2- Stacked logs in Weyerhaeuser sort yard, Cosmopolis, Washington
3- Adult books, firewood, and truck for sale, Port Angeles, Washington
4- Rogue River, Oregon
All visuals are taken from Eirik Johnson's book Sawdust Mountain (Aperture/Henry Art Gallery, 2009)
The rural dream of the woodman's cabin is fast dissolving into a mountain of sawdust.
A native of the Pacific North-West, photographer Eirik Johnson roamed the region for four years. He wandered along the banks of rivers Hoh, Siuslaw, Sol Duc, Elwha; near small towns heavily dependent on the wood and fish trades - Sappho, Aberdeen, Arlington, South Bend; he roved across the whole of Oregon and Washington State, through the clearings left by dozens of trees freshly cut, the abandoned offices of logging companies and the old dams, timeworn, obsolete, sublime, that will keep blocking for a few more years the passage of a half-million fish towards one of North America's most important fluvial ecosystems.
Far from the mythology of the settler, isolated in the heart of an awesome wilderness, yet free to extract from it the natural resources necessary to his survival and subsequent prosperity, and bequeathing this legacy to the ensuing generations, Eirik Johnson's world is a breathless one, asphyxiated by the ravenous appetite of the civilized world. His pictures resist the temptation of sophistication. An approach whose results, raw and seemingly unmanufactured, sometimes recall Joel Sternfeld's recent Oxbow Archive (2008). This mimetic photography, exquisitely attuned to the environment it picks up, lets us feel the damp cold that pervades the landscapes we visit. It is our task to distance ourselves, and build our panorama of the earnest Northwest from the pieces Johnson entrusts to us.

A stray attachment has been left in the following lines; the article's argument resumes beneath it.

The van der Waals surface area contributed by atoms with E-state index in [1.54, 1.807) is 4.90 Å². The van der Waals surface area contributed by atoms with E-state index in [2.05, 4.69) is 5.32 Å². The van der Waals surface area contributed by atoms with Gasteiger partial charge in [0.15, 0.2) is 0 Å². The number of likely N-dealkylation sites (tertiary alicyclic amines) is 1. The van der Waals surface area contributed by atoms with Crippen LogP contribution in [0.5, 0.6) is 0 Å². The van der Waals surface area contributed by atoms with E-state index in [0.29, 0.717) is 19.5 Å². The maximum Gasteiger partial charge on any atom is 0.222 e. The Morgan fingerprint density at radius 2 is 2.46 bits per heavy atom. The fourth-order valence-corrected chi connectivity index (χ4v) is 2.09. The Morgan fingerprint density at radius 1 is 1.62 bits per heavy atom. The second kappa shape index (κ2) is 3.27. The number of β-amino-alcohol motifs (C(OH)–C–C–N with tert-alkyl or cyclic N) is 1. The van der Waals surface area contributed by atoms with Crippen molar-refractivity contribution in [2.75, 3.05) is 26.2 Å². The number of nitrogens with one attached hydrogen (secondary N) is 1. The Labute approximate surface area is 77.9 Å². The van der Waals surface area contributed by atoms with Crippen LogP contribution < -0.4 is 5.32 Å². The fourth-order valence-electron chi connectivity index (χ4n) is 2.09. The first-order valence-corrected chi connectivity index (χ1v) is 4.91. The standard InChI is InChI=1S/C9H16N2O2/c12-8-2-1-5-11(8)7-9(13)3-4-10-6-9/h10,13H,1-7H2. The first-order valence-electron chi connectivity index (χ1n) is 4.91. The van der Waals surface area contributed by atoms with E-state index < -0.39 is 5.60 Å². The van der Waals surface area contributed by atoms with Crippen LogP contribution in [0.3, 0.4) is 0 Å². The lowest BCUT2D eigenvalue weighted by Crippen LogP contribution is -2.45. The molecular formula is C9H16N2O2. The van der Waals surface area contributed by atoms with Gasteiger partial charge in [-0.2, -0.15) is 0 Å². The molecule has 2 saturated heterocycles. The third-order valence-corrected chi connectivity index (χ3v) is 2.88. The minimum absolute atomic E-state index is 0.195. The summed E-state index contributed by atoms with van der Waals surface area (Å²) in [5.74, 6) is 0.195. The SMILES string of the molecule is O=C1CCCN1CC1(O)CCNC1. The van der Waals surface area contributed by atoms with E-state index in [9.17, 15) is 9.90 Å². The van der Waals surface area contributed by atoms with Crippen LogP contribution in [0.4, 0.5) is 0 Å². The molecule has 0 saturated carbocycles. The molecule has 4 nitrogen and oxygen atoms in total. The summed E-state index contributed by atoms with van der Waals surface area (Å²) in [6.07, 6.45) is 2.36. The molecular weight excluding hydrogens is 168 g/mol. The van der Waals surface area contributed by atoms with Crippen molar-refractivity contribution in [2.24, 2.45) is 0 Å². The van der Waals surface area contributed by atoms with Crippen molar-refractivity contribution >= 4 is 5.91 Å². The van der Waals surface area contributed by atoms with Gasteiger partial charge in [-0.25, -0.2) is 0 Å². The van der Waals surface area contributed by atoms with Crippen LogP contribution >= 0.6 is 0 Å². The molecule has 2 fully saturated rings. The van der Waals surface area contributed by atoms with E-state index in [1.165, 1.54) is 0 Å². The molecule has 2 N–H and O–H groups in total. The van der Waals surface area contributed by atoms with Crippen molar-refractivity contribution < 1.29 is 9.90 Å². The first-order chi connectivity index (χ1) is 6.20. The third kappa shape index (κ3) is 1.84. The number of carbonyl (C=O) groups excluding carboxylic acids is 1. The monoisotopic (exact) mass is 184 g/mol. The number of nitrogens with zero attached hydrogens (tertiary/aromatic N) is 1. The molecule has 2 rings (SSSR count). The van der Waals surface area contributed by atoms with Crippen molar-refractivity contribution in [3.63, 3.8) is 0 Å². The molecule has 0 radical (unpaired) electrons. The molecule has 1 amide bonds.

Eirik Johnson, Sawdust Mountain, Aperture/Henry Art Gallery, 2009
The book's page on www.aperture.org